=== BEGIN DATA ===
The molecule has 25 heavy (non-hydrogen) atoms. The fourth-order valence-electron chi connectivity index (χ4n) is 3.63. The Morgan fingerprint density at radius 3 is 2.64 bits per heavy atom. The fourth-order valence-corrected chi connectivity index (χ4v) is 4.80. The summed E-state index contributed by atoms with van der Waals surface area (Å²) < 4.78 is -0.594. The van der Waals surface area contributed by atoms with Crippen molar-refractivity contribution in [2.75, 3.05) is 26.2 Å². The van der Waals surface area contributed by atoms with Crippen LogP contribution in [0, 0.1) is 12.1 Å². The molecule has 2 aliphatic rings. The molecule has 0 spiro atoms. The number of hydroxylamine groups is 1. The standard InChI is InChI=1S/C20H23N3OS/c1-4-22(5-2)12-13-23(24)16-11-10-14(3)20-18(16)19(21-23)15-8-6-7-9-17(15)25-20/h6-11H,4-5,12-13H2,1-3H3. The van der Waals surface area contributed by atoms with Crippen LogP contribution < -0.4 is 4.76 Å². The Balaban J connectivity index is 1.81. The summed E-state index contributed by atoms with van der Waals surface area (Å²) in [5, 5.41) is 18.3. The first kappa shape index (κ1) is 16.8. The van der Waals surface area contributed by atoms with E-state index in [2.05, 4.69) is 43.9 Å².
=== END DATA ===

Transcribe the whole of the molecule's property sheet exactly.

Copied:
The molecule has 25 heavy (non-hydrogen) atoms. The fourth-order valence-electron chi connectivity index (χ4n) is 3.63. The Morgan fingerprint density at radius 3 is 2.64 bits per heavy atom. The fourth-order valence-corrected chi connectivity index (χ4v) is 4.80. The summed E-state index contributed by atoms with van der Waals surface area (Å²) < 4.78 is -0.594. The van der Waals surface area contributed by atoms with Crippen molar-refractivity contribution in [2.75, 3.05) is 26.2 Å². The van der Waals surface area contributed by atoms with Crippen LogP contribution in [0, 0.1) is 12.1 Å². The molecule has 2 aliphatic rings. The molecule has 0 spiro atoms. The number of hydroxylamine groups is 1. The standard InChI is InChI=1S/C20H23N3OS/c1-4-22(5-2)12-13-23(24)16-11-10-14(3)20-18(16)19(21-23)15-8-6-7-9-17(15)25-20/h6-11H,4-5,12-13H2,1-3H3. The van der Waals surface area contributed by atoms with Crippen LogP contribution < -0.4 is 4.76 Å². The Balaban J connectivity index is 1.81. The summed E-state index contributed by atoms with van der Waals surface area (Å²) in [5, 5.41) is 18.3. The first kappa shape index (κ1) is 16.8. The van der Waals surface area contributed by atoms with E-state index in [2.05, 4.69) is 43.9 Å².